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20 fast and easy ways to recognize your employees

Written by: John O'Brien, Vice President, Employee Performance Group
(View Author Bio)

A recognition-rich culture allows organizations to develop, engage and create loyal employees. Making employee appreciation integral to your workplace culture can be achieved through meaningful and intentional practices.

We know that when employees are recognized, they are more committed, put more effort into their work and are inspired to achieve great things both for the company and your customers.

Review and this list of ideas you can quickly incorporate into daily practice.

Enjoy and have fun inspiring your employees!

  1. Welcome every new hire via text a few days before their start date.

  2. Greet each of your new employees by name the first time you encounter them on any given day. Have a conversation and show you are interested and engaged in their personal and/or professional well-being.

  3. Get to know at least one thing about each employee on a personal level like hobbies, volunteer activities, pets, children or leisure pursuits. Once again, this shows you are interested in them as a person.

  4. At the end of the day, ask at least one employee what went well for them that day and reinforce their success.

  5. Use an employee complaint as an opportunity to get feedback on how things could be done differently in that specific situation and on a wider scale moving forward.

  6. Recognize an individual or team's small successes as well as larger, more prominent ones.

  7. Ask employees for feedback. Sometimes the best recognition you can give is to simply listen. Listening tells an employee you value their opinions and are willing to take the time to hear them out.

  8. Hold a light-hearted "humbling" session. Ask each employee to brag about one positive contribution they make to the team or the company. It can be as simple as "I support client mailings" or "I prepare recaps to keep us organized."

  9. Show employees how much you respect them by sharing key organizational statistics and milestones with them on a regular basis. Employees should see the connection between their work and how it impacts overall company success.

  10. Have fun and allow people to represent their true personality. Reinforce the notion that an enjoyable work environment does not have to be at the expense of an efficient work environment.

  11. Acknowledge employee work anniversaries every year. Make sure they know you value their loyalty.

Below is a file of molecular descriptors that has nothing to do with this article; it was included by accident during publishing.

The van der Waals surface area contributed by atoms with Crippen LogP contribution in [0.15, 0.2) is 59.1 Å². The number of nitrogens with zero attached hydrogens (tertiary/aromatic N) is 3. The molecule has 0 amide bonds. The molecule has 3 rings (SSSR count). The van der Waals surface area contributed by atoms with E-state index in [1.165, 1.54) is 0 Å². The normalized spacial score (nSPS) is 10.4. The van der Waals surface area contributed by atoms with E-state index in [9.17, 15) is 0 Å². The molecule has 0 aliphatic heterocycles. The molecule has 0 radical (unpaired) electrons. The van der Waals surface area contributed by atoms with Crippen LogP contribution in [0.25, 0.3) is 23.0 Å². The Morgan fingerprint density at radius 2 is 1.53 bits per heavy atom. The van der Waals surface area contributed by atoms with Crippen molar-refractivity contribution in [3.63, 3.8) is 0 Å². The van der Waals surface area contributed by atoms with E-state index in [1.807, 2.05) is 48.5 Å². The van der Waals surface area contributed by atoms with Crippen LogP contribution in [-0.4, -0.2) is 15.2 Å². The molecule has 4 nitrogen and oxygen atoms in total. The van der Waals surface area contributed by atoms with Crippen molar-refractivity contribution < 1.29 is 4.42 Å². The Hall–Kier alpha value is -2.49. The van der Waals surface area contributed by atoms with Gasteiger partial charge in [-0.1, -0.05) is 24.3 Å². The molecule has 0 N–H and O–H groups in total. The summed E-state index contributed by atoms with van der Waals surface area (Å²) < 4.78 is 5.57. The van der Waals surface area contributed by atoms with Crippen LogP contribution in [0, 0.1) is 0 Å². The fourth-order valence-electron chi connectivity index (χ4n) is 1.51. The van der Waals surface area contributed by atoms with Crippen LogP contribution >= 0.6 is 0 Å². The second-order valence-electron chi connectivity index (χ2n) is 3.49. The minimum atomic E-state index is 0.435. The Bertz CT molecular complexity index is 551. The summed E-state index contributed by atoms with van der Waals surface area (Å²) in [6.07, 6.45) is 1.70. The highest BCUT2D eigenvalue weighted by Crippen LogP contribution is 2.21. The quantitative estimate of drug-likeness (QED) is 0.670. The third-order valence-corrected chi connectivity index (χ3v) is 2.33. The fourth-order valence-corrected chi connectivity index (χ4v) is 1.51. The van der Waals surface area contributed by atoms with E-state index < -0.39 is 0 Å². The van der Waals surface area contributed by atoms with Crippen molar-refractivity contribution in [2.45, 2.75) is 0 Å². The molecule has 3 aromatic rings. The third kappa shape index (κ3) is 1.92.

12. Don't be afraid to smile and laugh at things that genuinely make you smile and laugh. It creates a bond with your team members. Attitude is contagious - both positive and negative.

  13. Ask your employees what they need from you to do their best. Listen carefully. Reinforce that you will do your best to support their needs, but only promise what you know you can deliver.

  14. Share messages of praise from customers, suppliers, managers and other employees. Show the message to the mentioned employee first and ask permission to post it publically inside the organization or read it at a group meeting. Never do so without their knowledge.

  15. Tell your superiors about your special employees. This helps them get to know who may be ready for career advancement. It is also a testimony to your great management skills.

  16. Create a short, non-intrusive survey for new employees to fill out on their first day. Include things like preferred name, previous employer, alma mater, family, hobbies, etc. Pass this information on to colleagues so everyone has some quick conversation starters when meeting the person.

  17. When you implement a suggestion made by an employee, make sure to let their colleagues and your managers know where the idea came from. Doing this generates respect for the employee and gives you credibility throughout the company.

  18. Help a good employee develop professionally if it's something they're interested in. Suggest specific company training classes, additional education, books to read or seminars they might attend to build their skills.

  19. Ask employees about current work in a way that starts a conversation: "Tell me about what you are working on right now." Listen carefully. End the conversation with a "Thank you."

  20. Be honest. When you make a mistake or can't follow through on a promise, make sure to communicate quickly and clearly with the affected employees. Although they may be disappointed, they will appreciate that you are treating them with respect.


For more information on how BI WORLDWIDE can help your organization focus on employee recognition, visit or contact us at


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John O'Brien

John O'Brien

Vice President
Employee Performance Group

As Vice President of BI WORLDWIDE’s Employee Performance Group, John O’Brien’s primary focus is to develop employee engagement strategies and solutions that change the behaviors of employees to align with customers’ business objectives. An expert in Employee Recognition Strategy, he educates HR professionals around the world on how to best engage their employees through employee engagement strategies, solutions and best practices.